8. Bob Pigott Says:

    That was my exchange in Jackson Hts.! It’s Twining.

  9. Tony Towle Says:

    Twining is correct.

  10. Maxine Says:

    I think I remember “Twining” exchange.

  11. Leslie Says:

    When my grandparents lived in Forest Hill, their phone no started with TWining6

  12. Michael Leddy Says:

    A 1955 list of Bell-approved names has TWilight, TWinbrook, TWinoaks, and TWining. You can find the list at the Telephone EXchange Name Project:


    There may be more details in their discussion pages.

    True confession: I “collect” exchange names (in screenshots) from movies. So I check that site often.

  13. Robert Ross Says:

    Twentieth police precinct? Bob Ross

    Get Outlook for iOS ________________________________

  14. Jack Friedman Says:


  15. Jack Friedman Says:


  16. Lisa Baxter Garber Says:

    This is a stretch, but – in Bergen County, NJ, Wyckoff and surrounding towns, our phone exchange was TWinbrook.

  17. Libby Cobrini Says:

    maybe it’s one of these 4 all but twinning came up as a place in NY.



  18. Susan Says:

    On UES we had Templeton. TW? Good question.

  19. Abe Goteiner Says:

    Our number in the South Bronx was DA (Dayton) 3-2168. In Manhattan UN 5-8955.

  20. Mykola Mick Dementiuk Says:

    When I lived on the Lower East Side in the 60s 70s 80s my phone was LF34314, never could find out what the LF meant. A phone clerk once shrugged and said, How about Left Foot? so that’s what I told people.

  21. rmhausman Says:

    I’m guessing Two Bridges.

  22. ephemeralnewyork Says:

    Thanks to everyone for the good memories and sleuthing. I was hoping Twining would be the name of a long-forgotten local landmark or business, but alas.

  23. countrypaul Says:

    To Mykola, I recall that for a brief time two meaningless letters were used where a name couldn’t be created. However, numbers for “LF” could have been created as “LE” and had numerous real words as exchange names. Trying to divine meaning for some anomalies at this late date is fascinating but also a bit like “Digging the Weans” (google it).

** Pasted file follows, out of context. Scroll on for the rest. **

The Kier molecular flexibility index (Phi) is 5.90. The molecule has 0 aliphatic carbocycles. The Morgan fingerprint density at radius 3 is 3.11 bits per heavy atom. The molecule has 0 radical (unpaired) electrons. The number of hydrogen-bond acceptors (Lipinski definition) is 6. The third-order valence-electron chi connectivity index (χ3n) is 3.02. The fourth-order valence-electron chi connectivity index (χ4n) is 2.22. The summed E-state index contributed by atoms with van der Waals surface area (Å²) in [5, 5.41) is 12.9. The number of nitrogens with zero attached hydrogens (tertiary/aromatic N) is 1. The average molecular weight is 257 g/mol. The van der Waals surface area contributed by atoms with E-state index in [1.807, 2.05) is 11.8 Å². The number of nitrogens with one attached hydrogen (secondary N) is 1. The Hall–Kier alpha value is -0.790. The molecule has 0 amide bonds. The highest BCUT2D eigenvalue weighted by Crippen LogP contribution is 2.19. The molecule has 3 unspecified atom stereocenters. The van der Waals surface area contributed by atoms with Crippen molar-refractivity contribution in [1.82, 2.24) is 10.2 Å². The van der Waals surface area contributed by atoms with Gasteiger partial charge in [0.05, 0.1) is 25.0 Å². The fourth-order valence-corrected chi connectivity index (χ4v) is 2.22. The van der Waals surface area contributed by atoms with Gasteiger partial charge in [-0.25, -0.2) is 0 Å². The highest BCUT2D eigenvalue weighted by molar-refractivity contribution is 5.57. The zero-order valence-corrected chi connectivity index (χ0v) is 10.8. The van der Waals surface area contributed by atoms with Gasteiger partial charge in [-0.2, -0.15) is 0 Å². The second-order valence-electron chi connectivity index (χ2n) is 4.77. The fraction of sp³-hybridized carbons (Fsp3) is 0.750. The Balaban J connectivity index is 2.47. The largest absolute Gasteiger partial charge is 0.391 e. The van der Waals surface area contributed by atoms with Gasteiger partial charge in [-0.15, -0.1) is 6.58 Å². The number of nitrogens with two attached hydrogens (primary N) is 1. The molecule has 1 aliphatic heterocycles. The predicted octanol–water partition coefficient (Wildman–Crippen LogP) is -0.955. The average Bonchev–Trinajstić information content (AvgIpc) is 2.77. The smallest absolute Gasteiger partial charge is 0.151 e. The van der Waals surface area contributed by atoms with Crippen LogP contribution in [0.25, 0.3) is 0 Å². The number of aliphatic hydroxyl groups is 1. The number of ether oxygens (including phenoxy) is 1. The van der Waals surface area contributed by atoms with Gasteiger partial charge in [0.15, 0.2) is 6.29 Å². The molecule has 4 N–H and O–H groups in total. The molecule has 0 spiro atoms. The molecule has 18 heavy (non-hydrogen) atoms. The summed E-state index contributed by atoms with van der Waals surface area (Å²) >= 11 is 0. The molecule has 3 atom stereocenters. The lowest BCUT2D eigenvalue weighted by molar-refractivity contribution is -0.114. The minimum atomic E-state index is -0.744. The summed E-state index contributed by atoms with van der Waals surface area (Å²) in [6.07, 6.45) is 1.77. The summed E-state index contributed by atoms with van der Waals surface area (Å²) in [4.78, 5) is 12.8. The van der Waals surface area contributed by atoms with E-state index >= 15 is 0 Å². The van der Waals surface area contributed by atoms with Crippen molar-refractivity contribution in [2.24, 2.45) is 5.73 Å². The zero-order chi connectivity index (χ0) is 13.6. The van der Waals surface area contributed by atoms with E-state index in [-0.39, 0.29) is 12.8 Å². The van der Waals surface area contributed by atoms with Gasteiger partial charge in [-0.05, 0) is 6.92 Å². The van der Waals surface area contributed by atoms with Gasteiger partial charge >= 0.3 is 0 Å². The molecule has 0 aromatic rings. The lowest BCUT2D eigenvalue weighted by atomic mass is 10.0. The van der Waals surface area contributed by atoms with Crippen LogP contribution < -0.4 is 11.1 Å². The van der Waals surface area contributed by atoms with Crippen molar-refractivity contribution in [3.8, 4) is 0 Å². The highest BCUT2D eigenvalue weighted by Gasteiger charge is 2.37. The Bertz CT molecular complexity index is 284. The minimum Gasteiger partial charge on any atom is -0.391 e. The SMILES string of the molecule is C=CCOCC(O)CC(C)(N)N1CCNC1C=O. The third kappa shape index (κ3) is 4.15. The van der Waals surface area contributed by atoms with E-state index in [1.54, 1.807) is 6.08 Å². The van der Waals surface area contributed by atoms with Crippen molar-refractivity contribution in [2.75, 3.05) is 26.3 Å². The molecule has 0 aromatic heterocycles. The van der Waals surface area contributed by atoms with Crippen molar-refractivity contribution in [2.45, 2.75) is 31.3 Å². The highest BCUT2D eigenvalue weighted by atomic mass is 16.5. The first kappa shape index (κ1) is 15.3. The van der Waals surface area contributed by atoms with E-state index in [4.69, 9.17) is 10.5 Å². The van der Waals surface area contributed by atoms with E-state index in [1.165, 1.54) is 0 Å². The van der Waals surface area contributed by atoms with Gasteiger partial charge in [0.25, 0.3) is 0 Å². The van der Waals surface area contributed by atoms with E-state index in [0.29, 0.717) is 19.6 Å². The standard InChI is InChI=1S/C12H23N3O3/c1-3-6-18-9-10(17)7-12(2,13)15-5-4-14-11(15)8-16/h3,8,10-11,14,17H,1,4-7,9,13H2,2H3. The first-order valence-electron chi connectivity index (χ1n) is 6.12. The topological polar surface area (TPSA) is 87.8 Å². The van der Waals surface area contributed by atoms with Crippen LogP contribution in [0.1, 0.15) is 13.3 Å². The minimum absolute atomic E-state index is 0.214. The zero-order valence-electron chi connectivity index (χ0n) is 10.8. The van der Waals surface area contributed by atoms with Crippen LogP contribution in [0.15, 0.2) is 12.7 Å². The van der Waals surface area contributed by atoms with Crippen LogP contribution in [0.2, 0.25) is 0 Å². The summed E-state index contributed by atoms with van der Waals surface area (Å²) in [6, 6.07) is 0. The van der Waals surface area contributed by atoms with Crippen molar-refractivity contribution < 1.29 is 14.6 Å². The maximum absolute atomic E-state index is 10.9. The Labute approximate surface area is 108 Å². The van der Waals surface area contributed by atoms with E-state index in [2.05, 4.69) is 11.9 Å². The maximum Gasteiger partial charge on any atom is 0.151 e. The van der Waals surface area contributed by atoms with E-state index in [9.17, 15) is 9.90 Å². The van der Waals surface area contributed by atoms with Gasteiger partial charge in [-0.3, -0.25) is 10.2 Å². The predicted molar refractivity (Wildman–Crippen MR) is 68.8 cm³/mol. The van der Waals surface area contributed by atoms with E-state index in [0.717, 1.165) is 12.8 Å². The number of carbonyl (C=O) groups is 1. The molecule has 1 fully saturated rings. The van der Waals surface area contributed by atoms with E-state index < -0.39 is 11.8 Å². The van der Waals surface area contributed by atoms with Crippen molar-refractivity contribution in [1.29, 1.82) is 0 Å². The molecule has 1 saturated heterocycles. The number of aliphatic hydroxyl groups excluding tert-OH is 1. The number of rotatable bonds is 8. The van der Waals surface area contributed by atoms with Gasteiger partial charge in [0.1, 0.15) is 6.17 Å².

24. Bob Mayer Says:


  25. Mike Morris Says:


  26. petey Says:

    well when i grew up here mostly we were REgent.
    why i still remember my first phone number: RE7-XXXX (X-ed out in case anyone has that number)
    an aunt of mine not too many blocks away actually had the famous BUtterfield prefix.

  27. petlover1948 Says:

    Mine was VI: Virginia. As a child, since I lived in Richmond Hill, Queens, NY; I thought that was related to Richmond, Virginia!!!

  28. Sarita Eisenstark Says:

    It’s a QUUENS, NY number.

    TWining 4-


  29. Sarita Eisenstark Says:

    Go to TCDoors.com

    See phone number at bottom. TW4 became 894

  30. davidxsilverstone3522 Says:

    TW stands for TWINING. Among the other telephone names in New York way back when were Butterfield and Jamaica Estates where I grew up. The Subway line stop there was 169th Street. As I recall there was a large white enamel sign that read NO SPITTING.

    David Silverstone. PS: I get your Ephemeral New York notices every day. They are terrific. I forward many of them to a few close friends. They enjoy them immensely as I do.


  31. Chip Says:

    TW4 is the TWining 4 exchange.

  32. Robert Says:

    TW- Twinning

    It was our number in Queens.

  33. Nick Pompenese Says:

  34. Bonnie Says:

    TW was my exchange in Forest Hills, Queens NY

  35. Maxine Says:

    Wasn’t TW Twining?

  36. Chuck Greenfield Says:

    I lived in Rego Park until 1967, and our telephone exchange was TW7. I definitely remember the TW was “Twining,” and now I’m trying to figure out if that was completely arbitrary or if it meant something?

  37. Lucy Says:

    I lived in Middle Village Queens and my phone # was a TW4 number. Not sure what the TW stood for.

  38. Richard Birdie Says:

    TW – Twining

  39. Tara Says:


  40. An old New York phone exchange on 47th Street | Ephemeral New York Says:

    […] getting harder to find these two-letter exchanges, which were replaced by numerals in the early 1960s. But they’re out there—especially in […]

  41. Maureen Says:

    As it happens this sign is from my dad’s company started in about the 1950’s. Tierney and Courtney Overhead Doors. Located in Maspeth, Queens. And the exchange was Twining. They still have the same number today! Can you tell me where this photo was taken exactly or if it is still there. I would love to go see if.

Leave a Reply

Fill in your details below or click an icon to log in:

WordPress.com Logo

You are commenting using your WordPress.com account. Log Out /  Change )

Facebook photo

You are commenting using your Facebook account. Log Out /  Change )

Connecting to %s

This site uses Akismet to reduce spam. Learn how your comment data is processed.

%d bloggers like this: